When UC Davis professor Dr. Andy Jones showed up to give a poetry presentation at Marguerite Montgomery School Tuesday morning he was able to travel light – courtesy his iPad.
The iPad could be an important aspect of the classroom in the near future, Jones said.
“At least as a reading device, the iPad is an important aspect of the future of learning,” he said.
The iPad, a cross between a laptop and an iPod touch, is 7.5 by 9.6 inches, half an inch thick and operates via touchscreen.
Jones, an early adapter of teaching technology at UC Davis, said he was convinced to buy an iPad while on a recent trip to the Nara Institute of Science and Technology in Nara, Japan. When speaking with the faculty at NAIST, Jones raised the idea of the iPad as an important development in terms of future learning trends.
“I brought up the iPad as a device students could upload all their textbooks to and annotate their notes,” he said. Jones returned from his trip and bought an iPad, which he has used in the classroom several times.
“That’s the fifth presentation I’ve given partially on an iPad since I got mine two weeks ago,” said Jones, speaking about his poetry presentation at Marguerite Montgomery School. Jones’ presentation on poetry featured a dice-rolling program that Jones incorporated with handouts he gave the students in addition to a musical slideshow he played while the children worked.
“For these really young kids there was a ‘gee-whiz’ factor,” he said. “Also I didn’t have to worry about losing dice. That program also lets you shake the iPad to make the dice roll, so the kids enjoyed that.”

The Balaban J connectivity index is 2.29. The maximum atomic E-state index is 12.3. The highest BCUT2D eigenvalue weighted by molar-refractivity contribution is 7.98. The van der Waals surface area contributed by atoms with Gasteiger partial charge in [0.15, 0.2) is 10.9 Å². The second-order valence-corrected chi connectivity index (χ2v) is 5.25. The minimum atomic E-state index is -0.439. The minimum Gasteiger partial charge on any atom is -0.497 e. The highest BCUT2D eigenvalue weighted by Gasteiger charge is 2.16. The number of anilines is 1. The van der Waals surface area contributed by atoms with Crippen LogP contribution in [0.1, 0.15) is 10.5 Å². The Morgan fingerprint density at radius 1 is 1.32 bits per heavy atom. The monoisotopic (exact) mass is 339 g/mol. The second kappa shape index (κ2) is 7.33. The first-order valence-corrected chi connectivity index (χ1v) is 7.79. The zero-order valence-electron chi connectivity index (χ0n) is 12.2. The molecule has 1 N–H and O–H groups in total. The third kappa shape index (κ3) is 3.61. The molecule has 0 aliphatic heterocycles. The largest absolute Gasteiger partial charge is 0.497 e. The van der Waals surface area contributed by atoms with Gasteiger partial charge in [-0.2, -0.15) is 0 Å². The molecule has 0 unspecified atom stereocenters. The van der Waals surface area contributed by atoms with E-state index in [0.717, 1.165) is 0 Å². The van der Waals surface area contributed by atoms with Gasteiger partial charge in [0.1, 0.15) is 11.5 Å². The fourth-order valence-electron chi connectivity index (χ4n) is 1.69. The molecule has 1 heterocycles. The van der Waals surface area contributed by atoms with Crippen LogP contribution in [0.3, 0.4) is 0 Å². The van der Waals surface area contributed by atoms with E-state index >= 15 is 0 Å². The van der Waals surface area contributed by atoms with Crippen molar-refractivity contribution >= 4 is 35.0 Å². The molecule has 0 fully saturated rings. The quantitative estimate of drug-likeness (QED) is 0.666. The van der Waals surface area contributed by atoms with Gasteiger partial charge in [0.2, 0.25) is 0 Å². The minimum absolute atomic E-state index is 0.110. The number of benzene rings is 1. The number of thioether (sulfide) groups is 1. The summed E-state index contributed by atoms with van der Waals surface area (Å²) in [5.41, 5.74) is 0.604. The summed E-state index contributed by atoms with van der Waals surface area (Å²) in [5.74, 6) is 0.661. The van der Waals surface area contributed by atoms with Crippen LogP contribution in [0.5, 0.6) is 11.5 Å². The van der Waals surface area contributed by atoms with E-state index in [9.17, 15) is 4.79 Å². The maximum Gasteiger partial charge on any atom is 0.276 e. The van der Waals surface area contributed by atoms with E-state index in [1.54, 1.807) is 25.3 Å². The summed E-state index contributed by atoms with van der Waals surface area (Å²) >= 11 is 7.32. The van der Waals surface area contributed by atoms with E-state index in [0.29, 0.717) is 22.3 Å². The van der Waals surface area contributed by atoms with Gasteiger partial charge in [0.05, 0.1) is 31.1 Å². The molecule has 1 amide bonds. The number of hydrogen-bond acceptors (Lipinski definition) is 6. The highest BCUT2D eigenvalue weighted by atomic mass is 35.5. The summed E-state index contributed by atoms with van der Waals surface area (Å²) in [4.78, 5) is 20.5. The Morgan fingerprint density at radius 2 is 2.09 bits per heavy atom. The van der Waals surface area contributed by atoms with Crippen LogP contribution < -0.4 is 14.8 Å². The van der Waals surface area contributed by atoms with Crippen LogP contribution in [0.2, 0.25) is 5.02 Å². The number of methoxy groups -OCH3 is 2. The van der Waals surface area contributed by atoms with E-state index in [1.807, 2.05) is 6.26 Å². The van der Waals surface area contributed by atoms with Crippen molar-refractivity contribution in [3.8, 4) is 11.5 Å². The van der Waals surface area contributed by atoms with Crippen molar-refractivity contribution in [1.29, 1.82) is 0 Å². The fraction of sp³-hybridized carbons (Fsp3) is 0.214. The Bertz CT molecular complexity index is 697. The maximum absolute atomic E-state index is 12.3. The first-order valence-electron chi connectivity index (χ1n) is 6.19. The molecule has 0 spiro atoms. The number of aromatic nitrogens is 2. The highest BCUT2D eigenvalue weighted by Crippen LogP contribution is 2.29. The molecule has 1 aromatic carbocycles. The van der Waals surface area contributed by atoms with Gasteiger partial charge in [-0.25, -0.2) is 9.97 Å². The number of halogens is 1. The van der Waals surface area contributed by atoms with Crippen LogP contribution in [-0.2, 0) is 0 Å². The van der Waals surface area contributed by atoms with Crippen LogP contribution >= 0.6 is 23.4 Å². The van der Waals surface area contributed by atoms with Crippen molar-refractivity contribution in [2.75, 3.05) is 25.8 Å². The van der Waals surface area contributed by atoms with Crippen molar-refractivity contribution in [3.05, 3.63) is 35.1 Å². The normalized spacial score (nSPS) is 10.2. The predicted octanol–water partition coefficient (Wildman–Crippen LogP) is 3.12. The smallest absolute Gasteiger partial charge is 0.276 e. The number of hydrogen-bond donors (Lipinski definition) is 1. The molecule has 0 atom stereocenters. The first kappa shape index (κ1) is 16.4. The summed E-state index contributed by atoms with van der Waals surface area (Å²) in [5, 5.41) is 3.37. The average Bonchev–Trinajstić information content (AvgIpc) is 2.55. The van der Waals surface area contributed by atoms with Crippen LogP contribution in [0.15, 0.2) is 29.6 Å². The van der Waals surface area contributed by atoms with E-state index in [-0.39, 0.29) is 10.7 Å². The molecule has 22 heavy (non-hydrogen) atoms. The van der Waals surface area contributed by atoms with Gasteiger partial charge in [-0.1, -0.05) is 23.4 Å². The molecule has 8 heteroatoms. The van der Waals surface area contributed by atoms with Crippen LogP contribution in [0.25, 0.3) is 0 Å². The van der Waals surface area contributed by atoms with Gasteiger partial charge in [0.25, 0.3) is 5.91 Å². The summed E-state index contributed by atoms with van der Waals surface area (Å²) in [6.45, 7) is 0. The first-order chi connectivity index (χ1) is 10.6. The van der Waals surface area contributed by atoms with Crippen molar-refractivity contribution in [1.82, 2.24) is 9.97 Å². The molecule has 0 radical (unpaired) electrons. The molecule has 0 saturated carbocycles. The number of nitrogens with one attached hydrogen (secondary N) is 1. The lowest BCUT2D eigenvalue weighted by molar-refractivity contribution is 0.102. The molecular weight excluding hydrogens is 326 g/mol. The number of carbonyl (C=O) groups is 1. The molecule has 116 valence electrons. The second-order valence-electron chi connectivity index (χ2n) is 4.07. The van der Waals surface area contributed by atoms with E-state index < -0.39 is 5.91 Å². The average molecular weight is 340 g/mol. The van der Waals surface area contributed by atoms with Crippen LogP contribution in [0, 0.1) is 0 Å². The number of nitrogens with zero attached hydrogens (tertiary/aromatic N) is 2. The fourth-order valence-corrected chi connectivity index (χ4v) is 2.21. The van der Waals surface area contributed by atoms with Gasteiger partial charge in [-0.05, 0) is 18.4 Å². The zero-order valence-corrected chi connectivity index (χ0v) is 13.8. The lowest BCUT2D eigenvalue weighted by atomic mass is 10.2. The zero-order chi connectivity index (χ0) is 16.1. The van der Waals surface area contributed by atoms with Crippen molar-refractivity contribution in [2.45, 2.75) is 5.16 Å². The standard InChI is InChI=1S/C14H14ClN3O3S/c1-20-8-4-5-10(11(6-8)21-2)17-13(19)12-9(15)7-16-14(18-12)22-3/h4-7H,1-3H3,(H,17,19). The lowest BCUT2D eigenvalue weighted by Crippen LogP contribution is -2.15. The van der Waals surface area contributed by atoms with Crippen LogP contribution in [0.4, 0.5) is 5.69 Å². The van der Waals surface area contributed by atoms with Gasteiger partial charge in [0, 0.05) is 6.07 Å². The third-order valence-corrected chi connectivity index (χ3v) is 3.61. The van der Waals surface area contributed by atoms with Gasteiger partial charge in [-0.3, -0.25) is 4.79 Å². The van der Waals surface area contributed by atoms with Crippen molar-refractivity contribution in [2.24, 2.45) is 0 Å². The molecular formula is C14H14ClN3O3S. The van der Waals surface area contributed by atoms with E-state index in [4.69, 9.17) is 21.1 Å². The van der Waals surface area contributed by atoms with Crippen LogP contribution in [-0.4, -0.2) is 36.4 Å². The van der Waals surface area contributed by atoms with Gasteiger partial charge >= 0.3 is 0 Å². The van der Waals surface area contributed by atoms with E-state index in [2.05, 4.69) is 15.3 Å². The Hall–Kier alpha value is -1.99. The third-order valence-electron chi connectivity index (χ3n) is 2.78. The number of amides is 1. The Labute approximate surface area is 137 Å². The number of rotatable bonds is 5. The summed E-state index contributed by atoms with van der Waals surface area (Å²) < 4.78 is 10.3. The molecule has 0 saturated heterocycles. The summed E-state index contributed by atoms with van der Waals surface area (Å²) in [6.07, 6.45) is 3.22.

While Jones was able to use the iPad in his poetry presentation in addition to two of his UC Davis classes, the device is not without limitations.
“It works pretty well, but works for only a limited number of programs,” he said.
The iPad has had documented troubles with complex mulitasking similar to what someone would expect from a laptop. Jones, while noting how the iPad in its current incarnation could be useful as an electronic book-reading device for English majors, said that currently he thinks the iPad “functions best as a recreation device.”
Despite the problems with first generation iPads, the device has flown off the shelves.
Sales have been so heavy, in fact, that demand in the U.S. for the device has forced Apple to push back the international release date of the iPad until late May. Consumers outside the U.S. still want an iPad, however, which has created a secondary market for the device for smaller electronic stores and websites like eBay.com, often at inflated prices. iPads available on eBay can go for as much as $2,000.
The iPad is currently sold at Apple retail stores and certain Best Buy locations. According to Best Buy representatives, the Woodland location is currently out of stock and did not know when a new shipment would arrive.
While Jones got his iPad through the TechHub at the UC Davis bookstore, the outlet is currently only able to sell iPads to school departments due to a contract with Apple.
UC Davis students and Davis residents interested in purchasing an iPad are best off trying their luck at the Apple Store in the Arden Fair Mall in Sacramento, where 16 gigabyte iPads are still in stock.
A new iPad model, which features both Wi-Fi wireless connectivity and 3G cellular connectivity, will hit store shelves on Apr. 30.
RICHARD PROCTER can be reached at firstname.lastname@example.org.